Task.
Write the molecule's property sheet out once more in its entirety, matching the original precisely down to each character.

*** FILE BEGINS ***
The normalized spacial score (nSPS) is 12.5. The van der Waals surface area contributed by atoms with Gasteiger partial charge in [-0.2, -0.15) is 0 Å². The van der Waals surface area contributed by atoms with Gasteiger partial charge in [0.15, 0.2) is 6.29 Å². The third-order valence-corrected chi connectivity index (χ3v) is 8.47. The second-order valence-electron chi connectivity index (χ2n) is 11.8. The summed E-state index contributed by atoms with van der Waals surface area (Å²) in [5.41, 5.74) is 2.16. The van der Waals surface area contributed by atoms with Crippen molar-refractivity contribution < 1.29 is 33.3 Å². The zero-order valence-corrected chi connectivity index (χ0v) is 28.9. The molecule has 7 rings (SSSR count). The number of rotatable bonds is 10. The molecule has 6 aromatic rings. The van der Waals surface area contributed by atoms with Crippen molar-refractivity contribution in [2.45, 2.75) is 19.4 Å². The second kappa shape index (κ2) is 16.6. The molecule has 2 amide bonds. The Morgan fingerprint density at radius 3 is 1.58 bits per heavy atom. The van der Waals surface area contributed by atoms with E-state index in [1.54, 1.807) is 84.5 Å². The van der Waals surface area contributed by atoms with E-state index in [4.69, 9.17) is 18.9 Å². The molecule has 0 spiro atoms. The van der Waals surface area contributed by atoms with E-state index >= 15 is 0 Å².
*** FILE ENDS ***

The normalized spacial score (nSPS) is 12.5. The van der Waals surface area contributed by atoms with Gasteiger partial charge in [-0.2, -0.15) is 0 Å². The van der Waals surface area contributed by atoms with Gasteiger partial charge in [0.15, 0.2) is 6.29 Å². The third-order valence-corrected chi connectivity index (χ3v) is 8.47. The second-order valence-electron chi connectivity index (χ2n) is 11.8. The summed E-state index contributed by atoms with van der Waals surface area (Å²) in [5.41, 5.74) is 2.16. The van der Waals surface area contributed by atoms with Crippen molar-refractivity contribution < 1.29 is 33.3 Å². The zero-order valence-corrected chi connectivity index (χ0v) is 28.9. The molecule has 7 rings (SSSR count). The number of rotatable bonds is 10. The molecule has 6 aromatic rings. The van der Waals surface area contributed by atoms with Crippen molar-refractivity contribution in [2.45, 2.75) is 19.4 Å². The second kappa shape index (κ2) is 16.6. The molecule has 2 amide bonds. The Morgan fingerprint density at radius 3 is 1.58 bits per heavy atom. The van der Waals surface area contributed by atoms with E-state index in [1.54, 1.807) is 84.5 Å². The van der Waals surface area contributed by atoms with E-state index in [4.69, 9.17) is 18.9 Å². The molecule has 0 spiro atoms. The van der Waals surface area contributed by atoms with E-state index >= 15 is 0 Å².